Here at McMahon, there’s many cultures students can immerse themselves into, such as Italian, French, Spanish, Latin, or Chinese, Japanese, and Arabic (through CGS), through the help of our language department. Each and every one of these languages opens up a new world for the learner. In this edition, PrideTime takes to learning about French dishes and cuisine through the help of sophomore French students Farrell Aldrich (‘21) and Sarah Signore (‘21).
France, a country of 67.19 million people, has a grand influence in global perspective. Twenty-nine countries speak French as their official language, including: France, Belgium, Haiti, Madagascar, and the Democratic Republic of the Congo. Statistically speaking, this means that, of the 14.6% of McMahon students that are English Language Learners, there’s a good chance these students come from a French speaking country.
Despite the twenty-nine countries that registered their official language to be French, the language is spoken all over the world. Harboring 80 million native speakers and 190 million secondary speakers, the French language has 270 million speakers worldwide.
Both French students took to sharing their favorite French foods:
History: According to The New York Times Crêpes date back to 1895, when a fourteen-year-old assistant waiter Henri Charpentier had actually burned the dessert of future King Edward VII of England.
Aldrich says that one of her favorite French dishes is crêpes. A crêpe is much like a very thin pancake, and can be either sweet or savory. Crêpes can be served in many different ways; filled with sugar, plainly, mixed with fruit, and other elaborate recipes.
She also shared, “I like crêpes because carbs are delicious and my dad taught me how to make them, which was fun.”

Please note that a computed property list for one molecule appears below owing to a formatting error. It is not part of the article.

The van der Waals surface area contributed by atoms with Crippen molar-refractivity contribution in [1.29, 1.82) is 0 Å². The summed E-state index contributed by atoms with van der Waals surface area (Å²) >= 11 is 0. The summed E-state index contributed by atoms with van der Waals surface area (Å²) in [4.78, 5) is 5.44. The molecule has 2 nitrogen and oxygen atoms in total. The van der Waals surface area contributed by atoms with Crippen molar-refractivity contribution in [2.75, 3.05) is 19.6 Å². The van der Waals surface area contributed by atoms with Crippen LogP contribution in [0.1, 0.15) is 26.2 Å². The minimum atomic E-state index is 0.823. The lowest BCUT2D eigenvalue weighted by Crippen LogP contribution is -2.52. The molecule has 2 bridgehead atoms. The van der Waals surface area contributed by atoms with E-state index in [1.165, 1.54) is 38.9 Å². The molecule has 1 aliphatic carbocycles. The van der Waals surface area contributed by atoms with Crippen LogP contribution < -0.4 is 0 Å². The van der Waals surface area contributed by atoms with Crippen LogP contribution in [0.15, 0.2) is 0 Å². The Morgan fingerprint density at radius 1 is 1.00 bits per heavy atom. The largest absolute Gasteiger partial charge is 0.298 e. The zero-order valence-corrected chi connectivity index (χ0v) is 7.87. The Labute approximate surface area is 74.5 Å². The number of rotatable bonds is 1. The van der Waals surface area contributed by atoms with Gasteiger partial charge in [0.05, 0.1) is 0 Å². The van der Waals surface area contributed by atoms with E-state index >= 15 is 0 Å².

History: Bonjour Paris claims baguettes date back to the early 18th century. It’s said that during the French Revolution, the average French person consumed three pounds a day!
A baguette is a long, thin loaf of French bread made with flour, water, salt, and yeast. One variation of the baguette is called a ficelle, a thinner version of the loaf.
Signore (‘21) shared that she was actually introduced to the grain through taking French, and said it’s one of her favorites:
“It’s probably one of the most basic French things you can eat, but that’s why I appreciate it,” she kidded.
Picture this: you’re in France, filled with excitement to be traveling the country. Then, one night, you sit down to dinner and everything’s going alright–that is, to say, before you receive the appetizer. Then, you’re given a huge glass jar with a “substance that can only be described as what you see at the bottom of a polluted river.” This was the situation Aldrich found herself in.
This liquid, not entirely appealing in appearance, was Tomato infused Water and Caviar. She decided to try the drink, because when in France, why not? Unfortunately, it wasn’t so tasty:
“It’s impossible to imagine, but it managed to capture the very essence of a tomato; it was completely clear like water, but it tasted like biting into a tomato,” she said.
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